It’s cold, icy, dark, and you probably can’t feel at least one part of your body at any given time. Yes, that’s winter running for you, and the experience of training through the long, dark winter months can be challenging for even the most hardy and motivated of runners. It’s no coincidence that winter is the “off season” for many runners – it’s just hard to get out the door, and many people appreciate the rest after a tough racing season in the fall. But for those of us who want to continue running through the winter months, whether simply to stay in shape, to reduce stress, or to train for a spring race, here are a few great ways to make sure you stay on your feet and out on the roads from December to February – and beyond!
- Sign up for a spring destination race: It seems obvious, but races are great motivation to keep training. Instead of picking a race in May or June, which might allow for a little slacking off during winter, choose a fun destination event in the early spring (March or April) that you’ll be excited to train for. Not only will the idea of a vacation give you literal light at the end of the tunnel during the long winter months, the knowledge that you’ll have to compete in a distance event will encourage you to get out the door and onto the road.
- Remember that misery loves company: Hardcore running groups never stop training, and there will always be someone running year-round. Knowing that there will be someone out there come rain, sleet, or snow and on dark mornings and evenings will give you a reason to head out the door. After all, you wouldn’t want to be left alone in the cold, right? Talking makes the miles go by faster, anyway.
- Try warming up inside before your run: One of the hardest things about running in the winter is heading out into the cold and feeling like you’ll never warm up. Sometimes, it can take miles, if it ever happens at all! Rather than waiting to warm up during your run, try getting your heart rate up and generating some sweat indoors by doing some quick cardio moves like jumping jacks, high knees, or jump rope before you head out the door. You’ll find that the cold air feels a lot more refreshing if you’re already warm, and it’s not nearly as shocking to head out.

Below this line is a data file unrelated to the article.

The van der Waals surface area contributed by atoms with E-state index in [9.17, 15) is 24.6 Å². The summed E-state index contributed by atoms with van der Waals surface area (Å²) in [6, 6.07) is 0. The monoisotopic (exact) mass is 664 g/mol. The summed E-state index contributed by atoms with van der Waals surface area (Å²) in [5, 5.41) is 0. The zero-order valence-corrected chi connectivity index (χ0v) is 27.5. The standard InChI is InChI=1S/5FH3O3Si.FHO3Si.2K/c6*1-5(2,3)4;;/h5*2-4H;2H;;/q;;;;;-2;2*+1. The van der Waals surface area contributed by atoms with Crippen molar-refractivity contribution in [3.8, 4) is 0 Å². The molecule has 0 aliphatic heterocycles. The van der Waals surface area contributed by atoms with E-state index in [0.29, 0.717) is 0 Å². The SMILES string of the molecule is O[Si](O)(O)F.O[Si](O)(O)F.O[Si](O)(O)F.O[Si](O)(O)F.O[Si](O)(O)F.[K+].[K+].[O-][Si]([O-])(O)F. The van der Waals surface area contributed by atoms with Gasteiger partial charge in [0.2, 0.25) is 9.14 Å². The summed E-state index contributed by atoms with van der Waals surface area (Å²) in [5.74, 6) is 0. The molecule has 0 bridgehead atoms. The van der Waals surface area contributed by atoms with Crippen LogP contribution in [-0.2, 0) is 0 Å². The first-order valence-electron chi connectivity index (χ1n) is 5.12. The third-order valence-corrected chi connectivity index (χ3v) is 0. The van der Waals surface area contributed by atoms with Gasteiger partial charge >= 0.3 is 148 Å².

- Run during the warmest part of the day: While running during the workday may not be accessible for many people during the warmer months of the year (for obvious sweaty reasons), running during the winter is a much more viable option. A short midday run takes advantage of the warmest, sunniest part of the day and gets you some vitamin D and an energy burst! There’s no better way to recharge during the day, and the colder temps mean the sweat situation will be a lot more manageable.
- Work towards discipline: Let’s face it – we’re not always motivated to run, and that’s because motivation is a fleeting, temporary feeling that inspires us to make a decision or affect change. Instead of worrying about finding your motivation, work on moving towards discipline. Discipline grows as we make consistent decisions about running, health, and anything else in life, but it’s like a muscle – it has to be worked in order to grow. Set small goals regarding your winter running and work to establish a habit of getting out the door a certain number of times per week, no matter the pace or distance. As you become more accustomed to the weather, discipline and habit will take over and you might just find yourself heading out the door no matter what the temperature! You can do it!